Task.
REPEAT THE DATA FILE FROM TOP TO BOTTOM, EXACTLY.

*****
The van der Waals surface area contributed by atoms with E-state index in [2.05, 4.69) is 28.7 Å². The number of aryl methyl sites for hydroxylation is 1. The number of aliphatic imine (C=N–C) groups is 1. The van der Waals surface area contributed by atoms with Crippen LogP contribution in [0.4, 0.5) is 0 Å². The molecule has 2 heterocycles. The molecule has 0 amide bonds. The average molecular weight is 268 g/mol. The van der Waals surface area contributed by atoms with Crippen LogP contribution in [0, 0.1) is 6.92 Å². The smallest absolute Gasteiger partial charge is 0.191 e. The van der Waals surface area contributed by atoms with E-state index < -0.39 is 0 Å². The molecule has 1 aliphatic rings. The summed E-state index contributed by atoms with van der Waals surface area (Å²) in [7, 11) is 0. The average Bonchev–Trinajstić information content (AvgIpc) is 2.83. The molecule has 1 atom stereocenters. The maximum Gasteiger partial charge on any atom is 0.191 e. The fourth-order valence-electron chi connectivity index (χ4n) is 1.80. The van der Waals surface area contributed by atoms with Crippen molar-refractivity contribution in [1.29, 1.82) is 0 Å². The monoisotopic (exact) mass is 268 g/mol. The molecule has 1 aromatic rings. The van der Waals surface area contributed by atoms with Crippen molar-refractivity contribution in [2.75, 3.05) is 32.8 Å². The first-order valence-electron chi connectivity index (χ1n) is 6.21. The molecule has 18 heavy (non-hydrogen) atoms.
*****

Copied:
The van der Waals surface area contributed by atoms with E-state index in [2.05, 4.69) is 28.7 Å². The number of aryl methyl sites for hydroxylation is 1. The number of aliphatic imine (C=N–C) groups is 1. The van der Waals surface area contributed by atoms with Crippen LogP contribution in [0.4, 0.5) is 0 Å². The molecule has 2 heterocycles. The molecule has 0 amide bonds. The average molecular weight is 268 g/mol. The van der Waals surface area contributed by atoms with Crippen LogP contribution in [0, 0.1) is 6.92 Å². The smallest absolute Gasteiger partial charge is 0.191 e. The van der Waals surface area contributed by atoms with E-state index < -0.39 is 0 Å². The molecule has 1 aliphatic rings. The summed E-state index contributed by atoms with van der Waals surface area (Å²) in [7, 11) is 0. The average Bonchev–Trinajstić information content (AvgIpc) is 2.83. The molecule has 1 atom stereocenters. The maximum Gasteiger partial charge on any atom is 0.191 e. The fourth-order valence-electron chi connectivity index (χ4n) is 1.80. The van der Waals surface area contributed by atoms with Crippen molar-refractivity contribution in [1.29, 1.82) is 0 Å². The monoisotopic (exact) mass is 268 g/mol. The molecule has 1 aromatic rings. The van der Waals surface area contributed by atoms with Crippen molar-refractivity contribution in [2.75, 3.05) is 32.8 Å². The first-order valence-electron chi connectivity index (χ1n) is 6.21. The molecule has 18 heavy (non-hydrogen) atoms.